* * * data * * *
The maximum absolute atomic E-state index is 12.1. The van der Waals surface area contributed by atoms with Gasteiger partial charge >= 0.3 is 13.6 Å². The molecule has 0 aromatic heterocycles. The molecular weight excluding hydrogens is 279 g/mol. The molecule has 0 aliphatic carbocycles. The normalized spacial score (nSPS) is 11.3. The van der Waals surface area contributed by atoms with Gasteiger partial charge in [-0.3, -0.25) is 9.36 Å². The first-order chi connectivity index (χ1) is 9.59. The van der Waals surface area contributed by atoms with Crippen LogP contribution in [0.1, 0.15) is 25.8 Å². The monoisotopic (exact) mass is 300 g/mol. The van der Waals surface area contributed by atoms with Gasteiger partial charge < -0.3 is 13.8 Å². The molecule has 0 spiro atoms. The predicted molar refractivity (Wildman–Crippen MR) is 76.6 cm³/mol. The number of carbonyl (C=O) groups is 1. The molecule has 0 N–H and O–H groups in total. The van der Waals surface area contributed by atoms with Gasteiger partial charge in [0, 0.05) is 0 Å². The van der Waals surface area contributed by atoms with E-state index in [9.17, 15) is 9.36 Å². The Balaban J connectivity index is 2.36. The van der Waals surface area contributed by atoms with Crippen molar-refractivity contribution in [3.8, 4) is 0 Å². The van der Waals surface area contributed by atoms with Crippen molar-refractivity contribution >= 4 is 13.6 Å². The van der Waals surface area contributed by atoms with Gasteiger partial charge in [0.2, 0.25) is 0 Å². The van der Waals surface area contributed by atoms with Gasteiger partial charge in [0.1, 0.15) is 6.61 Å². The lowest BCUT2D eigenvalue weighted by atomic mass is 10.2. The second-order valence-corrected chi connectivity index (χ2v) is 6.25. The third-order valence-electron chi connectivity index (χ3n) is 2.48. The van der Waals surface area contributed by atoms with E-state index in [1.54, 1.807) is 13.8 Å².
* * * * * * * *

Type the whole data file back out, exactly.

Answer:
The maximum absolute atomic E-state index is 12.1. The van der Waals surface area contributed by atoms with Gasteiger partial charge >= 0.3 is 13.6 Å². The molecule has 0 aromatic heterocycles. The molecular weight excluding hydrogens is 279 g/mol. The molecule has 0 aliphatic carbocycles. The normalized spacial score (nSPS) is 11.3. The van der Waals surface area contributed by atoms with Gasteiger partial charge in [-0.3, -0.25) is 9.36 Å². The first-order chi connectivity index (χ1) is 9.59. The van der Waals surface area contributed by atoms with Crippen LogP contribution in [0.1, 0.15) is 25.8 Å². The monoisotopic (exact) mass is 300 g/mol. The van der Waals surface area contributed by atoms with Gasteiger partial charge < -0.3 is 13.8 Å². The molecule has 0 spiro atoms. The predicted molar refractivity (Wildman–Crippen MR) is 76.6 cm³/mol. The number of carbonyl (C=O) groups is 1. The molecule has 0 N–H and O–H groups in total. The van der Waals surface area contributed by atoms with Gasteiger partial charge in [0, 0.05) is 0 Å². The van der Waals surface area contributed by atoms with E-state index in [9.17, 15) is 9.36 Å². The Balaban J connectivity index is 2.36. The van der Waals surface area contributed by atoms with Crippen molar-refractivity contribution in [3.8, 4) is 0 Å². The van der Waals surface area contributed by atoms with Crippen molar-refractivity contribution >= 4 is 13.6 Å². The van der Waals surface area contributed by atoms with Gasteiger partial charge in [0.2, 0.25) is 0 Å². The van der Waals surface area contributed by atoms with Gasteiger partial charge in [0.1, 0.15) is 6.61 Å². The lowest BCUT2D eigenvalue weighted by atomic mass is 10.2. The second-order valence-corrected chi connectivity index (χ2v) is 6.25. The third-order valence-electron chi connectivity index (χ3n) is 2.48. The van der Waals surface area contributed by atoms with E-state index in [1.54, 1.807) is 13.8 Å².